February 2012

Drew’s #9 – The Time Machine

February 28, 2012 // 1 Comment

Like a number of books, the movie was shameful by comparison.  H.G. Wills’s classic story follows his time traveler’s exploits (primarily) 800,000 years in the future.  There he finds mankind divided into two terribly different species:  the carefree but helpless Eloi and the toiling, violent Morlocks.  This stories a quick read; interesting social commentary, good story–a little dry, though. Share on Facebook

Drew’s #7–That Hideous Strength

February 28, 2012 // 0 Comments

This one was actually a re-read.  I’ve read this book a number of times and something fresh strikes me every time.   This story is Lewis’s striking contribution to “Prophetic” fiction–on par with 1984, Atlas Shrugged, Fahrenheit 451, etc…  It’s actually the final installment of his “space” trilogy including Out of a Silent Planet and Paralandra (both great stories on their own but very different stories).  Anyway, the story takes place in England shortly after the 2nd World War pans back and forth between the efforts of a shadowy institution–menacingly flexing its influence in government, media, and academia–to plunge the world into a totalitarian dystopia and the small, eclectic band of underdogs fiercely struggling to save  it.  All these pivot on young couple trying to balance their urbane, progressive aspirations with the inescapable nuances of human affection. Honestly, only Lewis could pull off a story like this–and he does so brilliantly!  The story touches on everything from social relationships to politics to philosophy to Arthurian legend ultimately producing a rich picture of God’s simple, undeniable goodness and our various reflections of that.  One of my all time favorite books, this one is great by itself or as the capstone to […]

Mark’s #10 – Replay by Ken Grimmwood (1986)

February 26, 2012 // 0 Comments

If one of the marks of a good book is that it makes you examine your own life, dreams, choices, and future direction, then Replay by Ken Grimmwood is a great book. Imagine dying of a heart attack in your 40’s only to wake up again as an 18-year-old freshman at college.  How would your second life differ from the first?  What regrets from your first life would you try to avoid in the second?  With your accumulated knowledge from your past, and a foreknowledge of the future,  how would your relationships or career choice be different?  Now imagine doing this again, five or six different times… This is the experience for Jeff Winston in Replay. At first thought, the concept and the opportunity to redo life the right way seems like a pretty cool experience.  Yet, as Grimmwood points out throughout the book, there may be much more of a downside to such experiences than any upside.  These life-cycles seem to be a small snapshot of the Hindu concept of reincarnation (with the goal being to get off of the endless wheel of life and finally reach Nirvana).  For example, anyone you loved and shared experiences with in a […]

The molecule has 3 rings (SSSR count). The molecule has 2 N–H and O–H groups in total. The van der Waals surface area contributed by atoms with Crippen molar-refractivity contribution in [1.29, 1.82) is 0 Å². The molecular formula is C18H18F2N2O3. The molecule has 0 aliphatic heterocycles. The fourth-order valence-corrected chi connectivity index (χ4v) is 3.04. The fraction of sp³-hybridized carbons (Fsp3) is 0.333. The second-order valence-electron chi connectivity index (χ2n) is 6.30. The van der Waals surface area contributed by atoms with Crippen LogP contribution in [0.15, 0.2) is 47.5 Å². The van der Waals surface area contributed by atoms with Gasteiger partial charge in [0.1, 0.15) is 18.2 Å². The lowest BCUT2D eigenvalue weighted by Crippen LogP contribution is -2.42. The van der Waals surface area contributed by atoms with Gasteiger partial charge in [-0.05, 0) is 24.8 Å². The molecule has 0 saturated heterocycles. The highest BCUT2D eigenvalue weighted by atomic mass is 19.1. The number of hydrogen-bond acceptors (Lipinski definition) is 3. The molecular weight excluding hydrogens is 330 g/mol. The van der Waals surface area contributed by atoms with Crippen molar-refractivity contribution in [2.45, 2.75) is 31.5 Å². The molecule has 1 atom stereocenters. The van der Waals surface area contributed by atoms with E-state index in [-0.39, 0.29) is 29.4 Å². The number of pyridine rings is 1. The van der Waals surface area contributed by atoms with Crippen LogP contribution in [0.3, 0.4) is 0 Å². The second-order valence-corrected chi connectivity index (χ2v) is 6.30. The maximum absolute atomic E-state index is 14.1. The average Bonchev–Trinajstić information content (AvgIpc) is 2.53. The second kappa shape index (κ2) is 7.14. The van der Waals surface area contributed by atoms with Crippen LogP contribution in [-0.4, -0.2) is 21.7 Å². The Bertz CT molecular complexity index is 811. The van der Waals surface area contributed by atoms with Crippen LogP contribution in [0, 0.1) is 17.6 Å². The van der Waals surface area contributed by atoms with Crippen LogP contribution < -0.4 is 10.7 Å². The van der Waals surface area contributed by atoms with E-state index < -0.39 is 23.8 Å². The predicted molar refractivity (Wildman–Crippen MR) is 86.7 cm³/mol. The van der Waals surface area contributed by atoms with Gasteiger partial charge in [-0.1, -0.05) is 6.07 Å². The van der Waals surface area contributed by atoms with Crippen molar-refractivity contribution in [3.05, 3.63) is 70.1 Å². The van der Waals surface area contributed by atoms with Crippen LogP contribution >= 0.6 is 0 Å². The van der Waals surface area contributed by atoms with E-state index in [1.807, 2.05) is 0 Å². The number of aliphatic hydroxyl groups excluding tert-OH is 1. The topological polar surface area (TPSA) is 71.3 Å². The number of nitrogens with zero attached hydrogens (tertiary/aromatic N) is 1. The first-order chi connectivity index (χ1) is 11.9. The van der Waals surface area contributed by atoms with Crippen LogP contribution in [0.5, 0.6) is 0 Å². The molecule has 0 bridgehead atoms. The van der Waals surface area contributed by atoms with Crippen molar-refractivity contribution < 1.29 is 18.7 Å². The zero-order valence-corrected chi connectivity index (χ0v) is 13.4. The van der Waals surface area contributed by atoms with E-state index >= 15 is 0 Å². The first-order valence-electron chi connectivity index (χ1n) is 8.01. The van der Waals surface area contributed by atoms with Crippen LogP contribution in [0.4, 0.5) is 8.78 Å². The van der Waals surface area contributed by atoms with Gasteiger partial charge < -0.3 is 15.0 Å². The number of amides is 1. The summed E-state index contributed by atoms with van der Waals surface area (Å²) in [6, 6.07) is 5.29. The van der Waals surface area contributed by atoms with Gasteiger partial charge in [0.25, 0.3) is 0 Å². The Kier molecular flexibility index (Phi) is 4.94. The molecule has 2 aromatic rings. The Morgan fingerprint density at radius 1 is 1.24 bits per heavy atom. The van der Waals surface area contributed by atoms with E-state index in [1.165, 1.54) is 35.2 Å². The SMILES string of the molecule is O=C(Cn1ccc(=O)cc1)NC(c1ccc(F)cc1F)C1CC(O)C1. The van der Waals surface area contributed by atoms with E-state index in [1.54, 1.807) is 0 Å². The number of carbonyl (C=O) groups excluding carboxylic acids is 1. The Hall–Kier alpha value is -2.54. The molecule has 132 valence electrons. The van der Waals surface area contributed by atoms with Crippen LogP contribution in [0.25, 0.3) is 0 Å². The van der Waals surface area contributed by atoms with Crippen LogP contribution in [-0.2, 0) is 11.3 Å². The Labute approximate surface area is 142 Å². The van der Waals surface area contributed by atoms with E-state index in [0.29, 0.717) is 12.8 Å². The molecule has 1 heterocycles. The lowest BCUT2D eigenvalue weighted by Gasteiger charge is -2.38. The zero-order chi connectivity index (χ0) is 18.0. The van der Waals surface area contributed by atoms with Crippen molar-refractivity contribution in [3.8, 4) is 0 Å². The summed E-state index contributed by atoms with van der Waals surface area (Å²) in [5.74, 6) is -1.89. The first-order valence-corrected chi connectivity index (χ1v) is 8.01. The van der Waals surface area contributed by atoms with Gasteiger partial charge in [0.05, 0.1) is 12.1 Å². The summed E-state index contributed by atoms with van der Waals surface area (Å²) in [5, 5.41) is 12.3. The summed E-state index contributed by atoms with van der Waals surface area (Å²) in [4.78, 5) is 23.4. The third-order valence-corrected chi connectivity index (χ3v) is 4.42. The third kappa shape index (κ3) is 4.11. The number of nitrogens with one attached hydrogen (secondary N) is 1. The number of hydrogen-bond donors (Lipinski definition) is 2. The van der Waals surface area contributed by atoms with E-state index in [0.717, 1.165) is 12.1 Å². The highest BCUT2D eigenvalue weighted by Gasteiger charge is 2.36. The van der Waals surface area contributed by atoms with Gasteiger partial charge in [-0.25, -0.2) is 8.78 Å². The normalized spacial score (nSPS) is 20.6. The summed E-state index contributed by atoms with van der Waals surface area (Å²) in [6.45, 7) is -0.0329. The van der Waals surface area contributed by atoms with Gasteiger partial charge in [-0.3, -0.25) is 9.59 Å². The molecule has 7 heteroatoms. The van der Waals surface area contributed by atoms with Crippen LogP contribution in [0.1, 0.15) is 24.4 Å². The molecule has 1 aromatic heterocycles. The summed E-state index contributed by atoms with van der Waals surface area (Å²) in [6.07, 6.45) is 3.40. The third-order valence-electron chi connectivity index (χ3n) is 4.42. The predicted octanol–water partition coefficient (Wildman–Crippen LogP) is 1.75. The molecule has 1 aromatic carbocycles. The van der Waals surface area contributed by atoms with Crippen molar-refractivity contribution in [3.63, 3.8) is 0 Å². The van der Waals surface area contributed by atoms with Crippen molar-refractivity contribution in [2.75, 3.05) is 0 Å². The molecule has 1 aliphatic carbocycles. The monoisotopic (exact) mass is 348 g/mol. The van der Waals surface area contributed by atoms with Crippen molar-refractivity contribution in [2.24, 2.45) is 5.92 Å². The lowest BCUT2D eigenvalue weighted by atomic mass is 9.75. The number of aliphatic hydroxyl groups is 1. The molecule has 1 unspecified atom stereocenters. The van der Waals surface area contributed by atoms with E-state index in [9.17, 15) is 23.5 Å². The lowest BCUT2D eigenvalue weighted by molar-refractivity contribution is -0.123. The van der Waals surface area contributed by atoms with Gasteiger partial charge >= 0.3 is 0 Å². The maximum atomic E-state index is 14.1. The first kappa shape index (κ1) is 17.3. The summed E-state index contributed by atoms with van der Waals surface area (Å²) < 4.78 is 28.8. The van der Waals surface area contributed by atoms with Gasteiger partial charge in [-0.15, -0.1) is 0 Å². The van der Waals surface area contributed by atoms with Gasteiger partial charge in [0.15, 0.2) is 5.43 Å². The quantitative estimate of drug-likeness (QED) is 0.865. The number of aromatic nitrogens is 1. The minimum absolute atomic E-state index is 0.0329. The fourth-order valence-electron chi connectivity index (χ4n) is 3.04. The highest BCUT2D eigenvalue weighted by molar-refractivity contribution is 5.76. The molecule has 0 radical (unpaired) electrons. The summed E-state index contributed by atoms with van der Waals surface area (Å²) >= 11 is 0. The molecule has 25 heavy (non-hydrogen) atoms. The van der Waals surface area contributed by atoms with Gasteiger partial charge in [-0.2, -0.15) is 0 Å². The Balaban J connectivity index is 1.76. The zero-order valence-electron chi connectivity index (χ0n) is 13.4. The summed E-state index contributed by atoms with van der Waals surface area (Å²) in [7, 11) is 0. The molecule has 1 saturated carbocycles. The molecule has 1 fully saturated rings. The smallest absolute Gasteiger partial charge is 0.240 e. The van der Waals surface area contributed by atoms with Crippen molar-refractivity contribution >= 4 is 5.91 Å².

Ally’s #11 Wuthering Heights by Emily Bronte

February 23, 2012 // 0 Comments

I have to give the Bronte sisters a round of applause for having much more substance, mystery, and strange twists to their stories than Jane Austen. If Austen’s books are “Days of Our Lives,” then Wuthering Heights is “Jerry Springer.” It is dysfunction to an unbelievable degree. It’s filled with abuse (physical and verbal), revenge, family infighting, broken marriages, unrequited love, and more. I had to plow through 90% of this book before the dreariness and churning hatred began to lighten up. The story is told from the point of view of the head maid, Mrs. Ellen Dean. She recounts the story of the inhabitants at Wuthering Heights and Thrushcross Grange for the new tenant of her master, Mr. Heathcliff. There are so many characters and names that overlap, that it would be confusing for me to comment on too many aside from Mr. Heathcliff. They all, however, seem unfortunately drawn and bound to him like mice to a trap. Heathcliff is rescued as a boy on the streets of Liverpool by Mr. Earnshaw, the patriarch of Wuthering Heights. Heathcliff is brought home, taught English, and enjoys a childhood equal to the Earnshaw children. He is especially close with Catherine, whom he […]

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